The first question when buying gloves should be whether your hands get numb, as 80% of all cyclists have problems here. In this case, a BioXCell glove from Chiba helps:

The BioXCell padding consists of an ergonomic 2-level special gel cushion that lies over the ulnar nerve in the palm area. The almost 0.8 cm thick ergonomic padding optimally protects the ulnar nerve. At the same time, the pressure points of the handlebars on the hand are changed and the pressure on the middle of the hand or carpal tunnel is greatly reduced. With BioXCell from Chiba, the numbness in the hands is gone in 80% of cases. If there are still problems with the hands despite BioXCell, the handlebars and grip position must be changed in addition to the gloves. Please also make sure that the glove is not too big, as in this case the ergonomic BioXCell padding is not positioned correctly (it is too far out) and does not work properly.

Why do the hands get numb?

The hand is traversed by two central nerve tracts, the ulnar nerve and the carpal nerve. When carpal tunnel syndrome is used colloquially, several problems are usually lumped together. As can be seen in the drawing, the ulnar nerve leads to the outer ball of the hand to the little and ring fingers. It is not as sensitive to bending the hand, but is negative to pressure in the ball of the hand. With racing bike handlebars in particular, the pressure on the outer palm and thus on the ulnar nerve is maximum. This pressure leads to numbness and weaknesses in the hand muscles.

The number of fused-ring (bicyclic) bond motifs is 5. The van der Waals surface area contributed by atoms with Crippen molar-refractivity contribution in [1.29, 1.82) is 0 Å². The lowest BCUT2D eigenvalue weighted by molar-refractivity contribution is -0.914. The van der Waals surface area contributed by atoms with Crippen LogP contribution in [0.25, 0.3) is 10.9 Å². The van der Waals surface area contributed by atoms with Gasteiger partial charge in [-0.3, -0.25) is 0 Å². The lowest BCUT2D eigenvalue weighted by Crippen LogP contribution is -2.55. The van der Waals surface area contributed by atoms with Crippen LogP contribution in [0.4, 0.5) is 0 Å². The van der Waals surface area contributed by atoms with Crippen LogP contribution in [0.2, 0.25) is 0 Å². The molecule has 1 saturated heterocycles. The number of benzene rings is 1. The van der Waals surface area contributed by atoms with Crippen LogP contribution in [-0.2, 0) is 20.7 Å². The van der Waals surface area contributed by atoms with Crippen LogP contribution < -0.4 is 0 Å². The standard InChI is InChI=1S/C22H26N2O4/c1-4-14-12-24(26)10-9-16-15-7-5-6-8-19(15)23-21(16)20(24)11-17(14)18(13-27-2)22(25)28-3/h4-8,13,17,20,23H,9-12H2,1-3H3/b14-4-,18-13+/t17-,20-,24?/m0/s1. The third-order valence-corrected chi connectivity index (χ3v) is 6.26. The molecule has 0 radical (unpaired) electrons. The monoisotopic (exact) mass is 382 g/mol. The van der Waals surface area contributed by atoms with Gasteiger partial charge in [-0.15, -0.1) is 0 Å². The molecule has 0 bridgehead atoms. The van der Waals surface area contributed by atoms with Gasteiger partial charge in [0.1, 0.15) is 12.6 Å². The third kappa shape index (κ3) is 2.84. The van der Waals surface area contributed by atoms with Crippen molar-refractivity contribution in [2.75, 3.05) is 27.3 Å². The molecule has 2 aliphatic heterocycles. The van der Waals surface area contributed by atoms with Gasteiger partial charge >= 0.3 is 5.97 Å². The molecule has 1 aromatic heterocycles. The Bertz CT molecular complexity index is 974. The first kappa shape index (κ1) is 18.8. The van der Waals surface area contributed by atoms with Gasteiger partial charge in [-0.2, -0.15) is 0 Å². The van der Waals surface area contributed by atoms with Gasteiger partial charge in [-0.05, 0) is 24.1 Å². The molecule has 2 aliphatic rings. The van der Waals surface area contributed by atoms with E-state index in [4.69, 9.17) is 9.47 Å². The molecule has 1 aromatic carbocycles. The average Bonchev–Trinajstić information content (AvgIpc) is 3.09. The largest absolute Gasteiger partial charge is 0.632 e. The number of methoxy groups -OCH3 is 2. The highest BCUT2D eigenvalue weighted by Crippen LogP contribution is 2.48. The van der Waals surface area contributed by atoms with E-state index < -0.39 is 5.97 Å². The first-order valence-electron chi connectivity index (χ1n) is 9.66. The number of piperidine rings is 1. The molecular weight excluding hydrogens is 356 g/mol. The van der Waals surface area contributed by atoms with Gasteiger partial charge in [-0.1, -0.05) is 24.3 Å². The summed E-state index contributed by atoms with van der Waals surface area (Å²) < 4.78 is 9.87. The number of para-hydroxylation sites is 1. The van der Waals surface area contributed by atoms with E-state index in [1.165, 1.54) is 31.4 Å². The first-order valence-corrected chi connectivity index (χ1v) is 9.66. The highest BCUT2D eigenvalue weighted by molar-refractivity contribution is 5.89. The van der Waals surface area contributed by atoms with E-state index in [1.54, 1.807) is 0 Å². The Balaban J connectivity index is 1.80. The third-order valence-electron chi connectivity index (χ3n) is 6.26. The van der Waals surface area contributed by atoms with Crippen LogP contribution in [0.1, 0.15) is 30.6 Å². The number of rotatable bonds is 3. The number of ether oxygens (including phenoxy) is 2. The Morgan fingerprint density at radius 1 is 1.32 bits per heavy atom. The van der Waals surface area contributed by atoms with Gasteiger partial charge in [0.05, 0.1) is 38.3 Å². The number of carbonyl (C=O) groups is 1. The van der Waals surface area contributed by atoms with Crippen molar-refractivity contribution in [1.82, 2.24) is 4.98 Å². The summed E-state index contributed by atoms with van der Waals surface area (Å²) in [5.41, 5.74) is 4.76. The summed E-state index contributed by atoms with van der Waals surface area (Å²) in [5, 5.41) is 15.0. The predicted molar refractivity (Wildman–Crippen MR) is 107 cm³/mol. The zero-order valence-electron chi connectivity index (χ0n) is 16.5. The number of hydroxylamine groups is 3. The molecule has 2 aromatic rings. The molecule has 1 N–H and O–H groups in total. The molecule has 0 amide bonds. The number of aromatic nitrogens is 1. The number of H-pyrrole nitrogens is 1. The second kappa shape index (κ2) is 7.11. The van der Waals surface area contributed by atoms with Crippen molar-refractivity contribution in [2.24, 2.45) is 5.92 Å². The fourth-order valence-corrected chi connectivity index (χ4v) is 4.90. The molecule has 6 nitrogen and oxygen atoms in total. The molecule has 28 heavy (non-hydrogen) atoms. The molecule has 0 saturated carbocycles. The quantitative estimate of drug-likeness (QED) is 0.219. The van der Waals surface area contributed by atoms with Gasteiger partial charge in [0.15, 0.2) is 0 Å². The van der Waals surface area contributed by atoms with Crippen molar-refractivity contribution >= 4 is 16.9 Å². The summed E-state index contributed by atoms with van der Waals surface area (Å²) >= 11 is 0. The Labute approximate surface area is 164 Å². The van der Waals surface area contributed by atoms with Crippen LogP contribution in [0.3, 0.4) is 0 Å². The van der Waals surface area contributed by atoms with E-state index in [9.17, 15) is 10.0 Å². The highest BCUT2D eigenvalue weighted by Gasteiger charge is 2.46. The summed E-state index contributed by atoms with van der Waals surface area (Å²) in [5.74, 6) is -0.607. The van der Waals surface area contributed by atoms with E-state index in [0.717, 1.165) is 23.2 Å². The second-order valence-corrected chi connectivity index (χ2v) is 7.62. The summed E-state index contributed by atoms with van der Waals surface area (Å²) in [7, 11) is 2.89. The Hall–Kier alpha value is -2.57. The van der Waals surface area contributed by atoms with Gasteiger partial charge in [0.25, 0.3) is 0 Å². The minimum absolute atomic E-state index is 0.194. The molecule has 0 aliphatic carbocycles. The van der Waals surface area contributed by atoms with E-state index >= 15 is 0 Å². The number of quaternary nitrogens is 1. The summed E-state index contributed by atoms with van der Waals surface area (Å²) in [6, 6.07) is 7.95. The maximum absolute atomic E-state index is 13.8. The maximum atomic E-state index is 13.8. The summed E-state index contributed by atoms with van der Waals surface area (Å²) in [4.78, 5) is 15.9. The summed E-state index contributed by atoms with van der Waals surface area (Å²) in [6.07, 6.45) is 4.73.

A second source of problems is the central nerve (median nerve). It runs through a narrow tunnel in the wrist (carpal tunnel). Pressure and bending the hand leads to the well-known carpal tunnel syndrome. Carpal tunnel syndrome leads to numbness and weaknesses in the thumb, middle and forefinger. In severe cases, the numbness disappears long after the bike tour or gets worse overnight, as the tissue of the hand tends to swell slightly at night.

In summary, one can say:

90% of the pain and numbness in the hands are due to the following reasons:

1. Pressure on the ulnar nerve that supplies the small and ulnar part of the ring finger.

2.Pressure on the carpal tunnel (supplies the remaining fingers)

3. Unnatural bent position of the hand in the wrist.

4. Shocks and vibrations that irritate tendons and nerves.